The OS X Beta Seed Program is officially open to the public, allowing anyone with a Mac (not just developers) to try out pre-release versions of OS X and help Apple make its desktop OS even better by reporting bugs and quality and usability issues.
“The OS X Beta Seed Program gives users the opportunity to run pre-release software. Test-drive beta software and provide quality and usability feedback that will help make OS X even better,” Apple says.
“Join the OS X Beta Seed Program and accept the Beta Seed and Confidentiality Agreement. Apple will provide a Beta Access Utility for your Mac, which gives you access to pre-release versions of OS X in the Mac App Store Updates panel,” the company confirmed today.
Regular users can now access the OS X Beta Seed Program page and enroll in the program. Apple recommends that users back up their Macs using Time Machine before attempting to download anything new.
The Cupertino giant offers the Beta Access Utility, which is essentially an installer that enables pre-release updates to pop up in the Mac App Store’s Updates pane.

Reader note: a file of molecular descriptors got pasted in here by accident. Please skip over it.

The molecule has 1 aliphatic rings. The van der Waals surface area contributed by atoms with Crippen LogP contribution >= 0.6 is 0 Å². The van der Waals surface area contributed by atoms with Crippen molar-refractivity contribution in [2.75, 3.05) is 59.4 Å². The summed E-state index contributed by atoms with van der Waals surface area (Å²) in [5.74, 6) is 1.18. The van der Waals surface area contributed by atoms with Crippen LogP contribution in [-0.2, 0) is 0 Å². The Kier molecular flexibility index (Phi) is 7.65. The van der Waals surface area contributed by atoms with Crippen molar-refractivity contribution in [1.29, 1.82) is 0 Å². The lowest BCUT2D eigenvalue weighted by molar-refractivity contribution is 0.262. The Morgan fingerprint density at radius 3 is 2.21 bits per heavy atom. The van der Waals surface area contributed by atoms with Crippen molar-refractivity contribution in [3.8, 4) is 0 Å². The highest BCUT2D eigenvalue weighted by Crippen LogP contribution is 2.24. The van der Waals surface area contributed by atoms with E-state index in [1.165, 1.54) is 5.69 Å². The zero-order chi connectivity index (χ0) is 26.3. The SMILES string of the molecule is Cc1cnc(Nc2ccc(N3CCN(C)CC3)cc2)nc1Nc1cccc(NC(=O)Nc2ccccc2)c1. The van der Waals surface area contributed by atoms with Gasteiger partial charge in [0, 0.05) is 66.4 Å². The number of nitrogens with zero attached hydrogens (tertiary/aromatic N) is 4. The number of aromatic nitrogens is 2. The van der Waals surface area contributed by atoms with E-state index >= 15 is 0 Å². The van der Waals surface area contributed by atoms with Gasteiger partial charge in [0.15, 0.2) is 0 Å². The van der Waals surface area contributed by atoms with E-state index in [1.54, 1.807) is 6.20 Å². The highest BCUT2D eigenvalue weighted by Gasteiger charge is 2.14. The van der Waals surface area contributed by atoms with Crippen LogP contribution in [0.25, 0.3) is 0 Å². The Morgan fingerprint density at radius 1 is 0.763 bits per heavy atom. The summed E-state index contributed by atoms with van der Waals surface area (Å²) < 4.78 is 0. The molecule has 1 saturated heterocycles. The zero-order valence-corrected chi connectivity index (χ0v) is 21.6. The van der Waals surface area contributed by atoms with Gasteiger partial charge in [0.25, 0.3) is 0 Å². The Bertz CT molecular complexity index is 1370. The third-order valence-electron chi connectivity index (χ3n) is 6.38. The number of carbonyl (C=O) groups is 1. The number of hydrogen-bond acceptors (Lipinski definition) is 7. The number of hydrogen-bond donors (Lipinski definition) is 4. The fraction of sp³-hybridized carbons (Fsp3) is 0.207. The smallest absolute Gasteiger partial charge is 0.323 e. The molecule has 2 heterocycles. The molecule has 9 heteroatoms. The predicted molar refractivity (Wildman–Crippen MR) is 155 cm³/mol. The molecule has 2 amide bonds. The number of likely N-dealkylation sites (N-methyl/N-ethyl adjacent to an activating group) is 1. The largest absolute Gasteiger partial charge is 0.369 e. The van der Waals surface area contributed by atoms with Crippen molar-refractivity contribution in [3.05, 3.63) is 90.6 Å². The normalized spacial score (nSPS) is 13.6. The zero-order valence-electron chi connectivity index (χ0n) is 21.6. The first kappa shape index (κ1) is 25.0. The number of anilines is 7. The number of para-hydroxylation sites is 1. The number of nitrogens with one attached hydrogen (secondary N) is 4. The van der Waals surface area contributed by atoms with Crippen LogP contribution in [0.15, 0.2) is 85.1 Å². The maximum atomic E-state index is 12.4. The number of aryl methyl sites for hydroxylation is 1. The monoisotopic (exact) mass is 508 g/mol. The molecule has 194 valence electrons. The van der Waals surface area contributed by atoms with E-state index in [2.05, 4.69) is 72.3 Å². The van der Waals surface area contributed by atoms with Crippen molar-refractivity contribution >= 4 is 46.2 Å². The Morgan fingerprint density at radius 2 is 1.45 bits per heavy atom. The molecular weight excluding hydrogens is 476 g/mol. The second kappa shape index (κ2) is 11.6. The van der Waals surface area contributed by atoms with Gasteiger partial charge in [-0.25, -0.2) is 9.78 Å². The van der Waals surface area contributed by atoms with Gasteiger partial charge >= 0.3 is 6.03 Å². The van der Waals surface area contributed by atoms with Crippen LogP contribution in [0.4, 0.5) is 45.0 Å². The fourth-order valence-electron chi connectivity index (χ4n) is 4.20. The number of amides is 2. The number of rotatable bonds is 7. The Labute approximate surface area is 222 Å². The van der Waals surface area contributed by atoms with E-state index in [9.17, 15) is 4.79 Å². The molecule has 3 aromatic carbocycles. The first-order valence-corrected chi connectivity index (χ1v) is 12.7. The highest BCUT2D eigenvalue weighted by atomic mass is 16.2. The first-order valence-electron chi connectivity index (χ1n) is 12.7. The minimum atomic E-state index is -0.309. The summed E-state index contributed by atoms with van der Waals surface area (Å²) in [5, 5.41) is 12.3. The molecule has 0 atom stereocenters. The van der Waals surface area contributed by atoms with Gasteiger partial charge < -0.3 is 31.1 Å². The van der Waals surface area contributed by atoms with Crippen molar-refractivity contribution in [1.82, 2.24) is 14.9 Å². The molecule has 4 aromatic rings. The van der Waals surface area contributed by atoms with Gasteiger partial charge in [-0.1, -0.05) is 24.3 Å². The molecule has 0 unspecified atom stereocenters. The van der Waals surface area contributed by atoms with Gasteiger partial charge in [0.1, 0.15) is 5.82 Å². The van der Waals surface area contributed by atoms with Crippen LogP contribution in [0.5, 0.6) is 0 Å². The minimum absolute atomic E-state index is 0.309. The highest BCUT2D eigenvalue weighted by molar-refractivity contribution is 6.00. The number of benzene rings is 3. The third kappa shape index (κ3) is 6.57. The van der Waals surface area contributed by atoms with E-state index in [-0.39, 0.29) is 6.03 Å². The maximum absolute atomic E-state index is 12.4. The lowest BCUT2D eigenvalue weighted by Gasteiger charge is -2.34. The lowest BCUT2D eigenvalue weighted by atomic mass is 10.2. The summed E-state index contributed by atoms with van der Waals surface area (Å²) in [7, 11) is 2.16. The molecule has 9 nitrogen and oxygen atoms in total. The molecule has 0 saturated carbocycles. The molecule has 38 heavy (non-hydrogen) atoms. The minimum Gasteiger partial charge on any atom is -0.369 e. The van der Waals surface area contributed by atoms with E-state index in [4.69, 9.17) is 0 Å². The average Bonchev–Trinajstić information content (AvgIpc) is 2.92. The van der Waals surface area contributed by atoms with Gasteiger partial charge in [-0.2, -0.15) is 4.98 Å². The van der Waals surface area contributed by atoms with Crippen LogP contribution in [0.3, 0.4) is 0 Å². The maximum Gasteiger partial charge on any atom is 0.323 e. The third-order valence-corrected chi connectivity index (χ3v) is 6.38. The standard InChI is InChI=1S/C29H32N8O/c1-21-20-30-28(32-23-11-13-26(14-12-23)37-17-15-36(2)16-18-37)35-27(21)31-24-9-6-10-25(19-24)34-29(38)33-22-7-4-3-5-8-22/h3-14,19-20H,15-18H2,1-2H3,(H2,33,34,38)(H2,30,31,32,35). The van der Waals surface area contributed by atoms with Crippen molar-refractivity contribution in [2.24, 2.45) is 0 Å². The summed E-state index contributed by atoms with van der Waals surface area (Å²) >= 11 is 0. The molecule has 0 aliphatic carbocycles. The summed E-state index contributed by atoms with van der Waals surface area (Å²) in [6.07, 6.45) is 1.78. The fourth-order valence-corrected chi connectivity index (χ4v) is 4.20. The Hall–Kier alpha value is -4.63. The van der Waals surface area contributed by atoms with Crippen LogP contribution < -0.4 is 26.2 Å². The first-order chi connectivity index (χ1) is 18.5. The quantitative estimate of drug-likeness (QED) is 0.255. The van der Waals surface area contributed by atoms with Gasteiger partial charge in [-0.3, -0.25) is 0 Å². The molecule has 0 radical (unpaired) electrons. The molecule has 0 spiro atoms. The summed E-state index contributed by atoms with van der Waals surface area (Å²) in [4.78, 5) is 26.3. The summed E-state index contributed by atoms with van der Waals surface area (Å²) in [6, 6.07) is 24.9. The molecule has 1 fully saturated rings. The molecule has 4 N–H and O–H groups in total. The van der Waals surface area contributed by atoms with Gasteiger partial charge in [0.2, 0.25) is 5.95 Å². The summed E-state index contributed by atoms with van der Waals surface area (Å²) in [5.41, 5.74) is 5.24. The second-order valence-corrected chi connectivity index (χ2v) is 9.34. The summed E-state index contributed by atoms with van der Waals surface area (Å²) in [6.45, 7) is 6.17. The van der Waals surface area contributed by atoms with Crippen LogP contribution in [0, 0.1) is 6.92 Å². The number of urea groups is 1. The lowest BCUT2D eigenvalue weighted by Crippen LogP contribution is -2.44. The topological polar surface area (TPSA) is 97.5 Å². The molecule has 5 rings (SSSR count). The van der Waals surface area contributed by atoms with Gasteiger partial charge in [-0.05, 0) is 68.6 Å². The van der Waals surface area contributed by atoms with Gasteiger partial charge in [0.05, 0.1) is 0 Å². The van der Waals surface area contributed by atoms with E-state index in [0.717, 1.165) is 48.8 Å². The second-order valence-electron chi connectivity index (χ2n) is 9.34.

“Once you have installed pre-release software on your Mac, you can report issues to Apple using the Feedback Assistant, which will be located in your Dock,” the Mac maker adds.
The program is available to users who are 18 or older and have their own Apple ID to use. Testers must also accept the OS X Beta Seed and Confidentiality Agreement, which states that you shouldn’t make too much public fuss about your testing. Here’s Apple’s exact wording, from the official FAQ.
“Yes, the pre-release software is Apple confidential information. For example, don’t install the pre-release Apple software on any systems you don't directly control or that you share with others, don’t blog, post screen shots, tweet or publicly post information about the pre-release Apple software, and don't discuss the pre-release Apple software with or demonstrate it to others who are not in the OS X Beta Seed Program.”
To leave the program, customers can simply visit the Leave Program page and follow the instructions offered there to have Apple remove their ID and Mac(s) from the list of available testers.
According to the company, “This will stop pre-release updates from appearing in the Mac App Store on your computers.”
With WWDC14 less than two months away, there’s a very good chance all users will be offered a preview of OS X 10.10 shortly after the software is unveiled. Unfortunately, the beta seeding program doesn’t extend to iOS updates.